Do you have any good friends from the ballet industry?
I have many.. once a moved to New York and thanks to the company I got to meet amazing artists from well known ballet companies around the world that, with time, have become friends.
How was your life and your career affected by this pandemic?
The impact has been tremendous. The entertainment industry has shut down completely in the majority of the country and with that our schedule in the company due to border limitations and theatres closures around the world. It has been emotionally hard at times, but as a travelling dancer we are used to adapting to unusual situations so kicking some furniture has been part of the job while training at home. Also not everything has been bad.. I made the decision of enrolling in school after so many years doubting about it and health is great, so I can’t complain.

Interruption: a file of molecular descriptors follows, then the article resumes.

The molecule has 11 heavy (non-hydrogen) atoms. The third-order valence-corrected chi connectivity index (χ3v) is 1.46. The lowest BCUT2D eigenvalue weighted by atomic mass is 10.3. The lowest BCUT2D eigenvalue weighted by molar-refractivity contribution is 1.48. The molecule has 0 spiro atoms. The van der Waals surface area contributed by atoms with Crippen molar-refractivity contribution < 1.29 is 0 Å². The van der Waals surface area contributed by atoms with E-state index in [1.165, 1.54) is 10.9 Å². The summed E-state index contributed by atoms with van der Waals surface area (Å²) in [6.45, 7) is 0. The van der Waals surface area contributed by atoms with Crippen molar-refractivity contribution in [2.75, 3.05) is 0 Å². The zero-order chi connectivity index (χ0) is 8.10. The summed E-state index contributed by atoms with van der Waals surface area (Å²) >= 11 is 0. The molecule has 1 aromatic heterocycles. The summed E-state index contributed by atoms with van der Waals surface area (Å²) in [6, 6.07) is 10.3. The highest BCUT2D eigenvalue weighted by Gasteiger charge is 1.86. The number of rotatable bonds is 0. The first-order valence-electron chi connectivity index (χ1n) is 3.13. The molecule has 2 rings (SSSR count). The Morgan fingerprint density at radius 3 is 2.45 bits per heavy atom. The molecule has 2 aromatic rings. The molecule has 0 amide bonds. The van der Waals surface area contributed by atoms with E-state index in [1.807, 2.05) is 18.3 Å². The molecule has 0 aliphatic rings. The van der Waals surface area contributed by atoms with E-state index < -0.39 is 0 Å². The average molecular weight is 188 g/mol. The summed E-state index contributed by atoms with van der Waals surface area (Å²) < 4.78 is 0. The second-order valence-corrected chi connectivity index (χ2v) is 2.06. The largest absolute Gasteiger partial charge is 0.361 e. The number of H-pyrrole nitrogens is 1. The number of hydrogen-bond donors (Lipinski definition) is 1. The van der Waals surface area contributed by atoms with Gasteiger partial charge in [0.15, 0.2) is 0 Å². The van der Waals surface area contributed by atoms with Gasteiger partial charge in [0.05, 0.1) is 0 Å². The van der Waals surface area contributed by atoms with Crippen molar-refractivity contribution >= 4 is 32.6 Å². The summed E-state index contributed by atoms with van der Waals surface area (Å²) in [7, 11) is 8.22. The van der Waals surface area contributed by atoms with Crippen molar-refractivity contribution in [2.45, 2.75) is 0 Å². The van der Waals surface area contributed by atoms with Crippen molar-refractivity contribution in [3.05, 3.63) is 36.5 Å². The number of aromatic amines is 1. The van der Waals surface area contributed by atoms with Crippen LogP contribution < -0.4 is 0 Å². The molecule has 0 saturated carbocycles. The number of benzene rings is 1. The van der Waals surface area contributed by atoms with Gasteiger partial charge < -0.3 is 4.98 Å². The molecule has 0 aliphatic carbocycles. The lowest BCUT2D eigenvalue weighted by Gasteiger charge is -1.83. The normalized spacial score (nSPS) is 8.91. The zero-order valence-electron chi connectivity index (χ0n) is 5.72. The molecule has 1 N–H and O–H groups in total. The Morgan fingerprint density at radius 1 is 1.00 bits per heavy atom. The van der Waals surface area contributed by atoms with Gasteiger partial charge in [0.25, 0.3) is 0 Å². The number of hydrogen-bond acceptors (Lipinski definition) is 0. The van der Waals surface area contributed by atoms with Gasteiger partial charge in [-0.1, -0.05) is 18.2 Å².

What are your future plans?
As for now, my short term plan which is to pass my exams, get into university and keep dancing at Trockadero. 2020 has proved that we never know what will happen tomorrow so, I would rather focus on short term goals.